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YAK a definition and brief discussion [D02]
Odd-looking, cert, but as it's been played by some top GMs it has to be treated with respect. As to the basic philosophy, Black can't be denied the opportunity to head towards the centre with ...Nf5 where it's quite handily placed for pressing on d4 and it could always go one step further to the influential d6-square. So spending a tempo or two to optimize the knight and free up the bishop's diagonal has clearly appealed to some and, of course, deploying the kingside pieces somewhat asymmetrically could lead to a tense struggle, especially if the opponent is out of his comfort zone!
YAK without c2-c4 [D02]
It seems to make a great deal of sense to consolidate the d-pawn with c2-c3 with thoughts of expanding in the centre with e2-e4. If Black allows this push then White has the easier piece play. Nigel Short has shown a preference for blocking this idea, but both ...f5 at some point (with a sort of Stonewall-Leningrad Dutch) or 8...Bf5, as in the featured encounter Pantsulaia, L - Short, N have their drawbacks. White's handling in this game suggests that Black doesn't solve his problems that easily. I would point readers in the direction of ...f5 which, based on my observations in the Leningrad (where the f5 and d5 structure sometimes occurs), creates practical difficulties for White as to the choice of plan.
YAK with c2-c4 [D02]
Here play often involves some 'Neo-Grünfeld style' ideas with the particularity that a subsequent ...Nh6-f5 will hit the d4-pawn. This can be useful whether Black decides on a combative ...dxc4 approach or settles for solidity with ...c6. Practical experience (which is albeit limited) indicates that Black can obtain an acceptable game with either plan, but the 6.Qa4+ of Teterev, V - Ivanisevic, I is less testing than the principled gambit 6.e4!?.
The Double Indian Defence (DID) [A50]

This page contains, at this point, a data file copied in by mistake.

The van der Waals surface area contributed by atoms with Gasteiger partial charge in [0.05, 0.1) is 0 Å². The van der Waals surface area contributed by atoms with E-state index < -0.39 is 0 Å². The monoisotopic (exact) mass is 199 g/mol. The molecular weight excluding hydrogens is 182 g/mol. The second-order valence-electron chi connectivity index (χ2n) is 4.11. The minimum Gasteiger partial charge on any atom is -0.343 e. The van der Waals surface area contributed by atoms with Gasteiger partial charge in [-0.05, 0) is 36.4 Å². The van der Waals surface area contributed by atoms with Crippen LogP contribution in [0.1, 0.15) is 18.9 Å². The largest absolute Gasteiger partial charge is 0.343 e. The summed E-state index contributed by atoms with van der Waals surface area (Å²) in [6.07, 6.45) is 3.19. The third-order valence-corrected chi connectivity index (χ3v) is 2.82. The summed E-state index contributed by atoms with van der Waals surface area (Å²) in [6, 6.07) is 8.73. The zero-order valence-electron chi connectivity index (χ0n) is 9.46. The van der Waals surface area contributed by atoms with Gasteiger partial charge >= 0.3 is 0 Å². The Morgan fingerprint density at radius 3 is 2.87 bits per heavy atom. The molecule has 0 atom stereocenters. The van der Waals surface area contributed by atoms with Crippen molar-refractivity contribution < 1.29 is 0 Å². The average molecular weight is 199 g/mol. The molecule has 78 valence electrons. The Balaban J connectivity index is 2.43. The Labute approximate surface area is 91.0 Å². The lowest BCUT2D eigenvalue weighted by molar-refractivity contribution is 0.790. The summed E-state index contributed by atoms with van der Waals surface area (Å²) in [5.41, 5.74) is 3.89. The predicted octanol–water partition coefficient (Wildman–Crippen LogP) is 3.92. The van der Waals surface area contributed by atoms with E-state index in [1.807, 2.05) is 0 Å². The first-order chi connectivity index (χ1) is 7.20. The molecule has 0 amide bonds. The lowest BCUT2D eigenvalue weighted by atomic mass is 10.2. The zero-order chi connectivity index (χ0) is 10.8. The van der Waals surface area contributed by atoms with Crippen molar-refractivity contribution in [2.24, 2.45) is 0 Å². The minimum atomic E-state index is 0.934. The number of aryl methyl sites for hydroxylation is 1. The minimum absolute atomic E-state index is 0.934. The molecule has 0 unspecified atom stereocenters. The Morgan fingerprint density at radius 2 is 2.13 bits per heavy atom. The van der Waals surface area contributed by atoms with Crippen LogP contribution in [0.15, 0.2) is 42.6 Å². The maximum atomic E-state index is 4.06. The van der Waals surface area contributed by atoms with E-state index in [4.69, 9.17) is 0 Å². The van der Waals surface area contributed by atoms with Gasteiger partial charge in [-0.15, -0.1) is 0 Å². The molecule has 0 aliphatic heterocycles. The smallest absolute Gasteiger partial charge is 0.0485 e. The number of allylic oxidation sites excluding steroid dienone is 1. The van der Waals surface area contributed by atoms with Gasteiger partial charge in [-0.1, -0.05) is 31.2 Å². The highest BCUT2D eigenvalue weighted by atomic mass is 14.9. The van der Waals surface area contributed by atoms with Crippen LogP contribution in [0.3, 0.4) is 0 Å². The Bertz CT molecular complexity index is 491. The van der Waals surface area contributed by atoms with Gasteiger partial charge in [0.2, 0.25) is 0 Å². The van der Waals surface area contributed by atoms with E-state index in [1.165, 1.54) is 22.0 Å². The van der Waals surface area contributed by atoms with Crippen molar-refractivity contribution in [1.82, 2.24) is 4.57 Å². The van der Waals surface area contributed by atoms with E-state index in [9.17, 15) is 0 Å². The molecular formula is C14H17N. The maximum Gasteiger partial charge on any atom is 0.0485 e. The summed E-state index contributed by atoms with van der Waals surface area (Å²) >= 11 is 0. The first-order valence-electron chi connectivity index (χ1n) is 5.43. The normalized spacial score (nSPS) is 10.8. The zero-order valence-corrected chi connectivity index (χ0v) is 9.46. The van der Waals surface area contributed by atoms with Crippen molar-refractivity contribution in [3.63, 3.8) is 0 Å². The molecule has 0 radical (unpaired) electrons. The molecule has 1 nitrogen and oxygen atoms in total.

The TAQID with ...g6 whilst fighting for e4, I have named the Double Indian Defence or DID. In Lalith, B - Eljanov, P the solid 8.Qc2 competes for the e4-square, whereupon the strange-looking 8...f5!? comes into consideration, but the Ukrainian GM settled for 8...Nxc3 9.Qxc3 c5! after which he obtained a comfortable game. In fact, I think that Black has all the benefits of an analogous line in the QID with the added bonus of more dynamic potential due to his kingside fianchetto.
There was a hint of Black getting the better of this struggle, but Lalith defended well to earn his half-point.
Meeting 7...Ne4 with 8.Bd2 gives one the possibility of gaining the bishop pair at the cost of ceding some control of the centre. In the rapid game Yuffa, D - Romanov, E Black duly took this option hoping then to snipe at White's centre from afar with his bishops lying in wait for any sign of weakness. Romanov didn't have to hang around for long, as imprecise play on White's part enabled him to get in ...b5 when it couldn't be met in a satisfactory manner. I personally like bishops, but I also appreciate having more space, so I'm not sure which side I'd prefer in this variation. Objectively, White's control of the centre should enable him to feel confident early on, but the latent power of the bishops shouldn't be underestimated.
There are all sorts of opening variations where one side gives up bishop for knight in order to saddle the opponent with doubled pawns. The TAQID is one of these it seems, as you'll see in the Markoja, B - Safarli, E encounter where Black tried to vary from more conventional development with 4...Bxf3!?. Clearly, in the game, the calm 7.Qc2 followed by the strange-looking 8.Be2 didn't feel right, and indeed I've given the latter of these a ?! sign, as Black then had a clear plan and no real problems. The biggest test seems to be a more natural method of development with 7.Bg2 0-0 8.0-0 d5 9.f4 when there is some pressure on the light squares.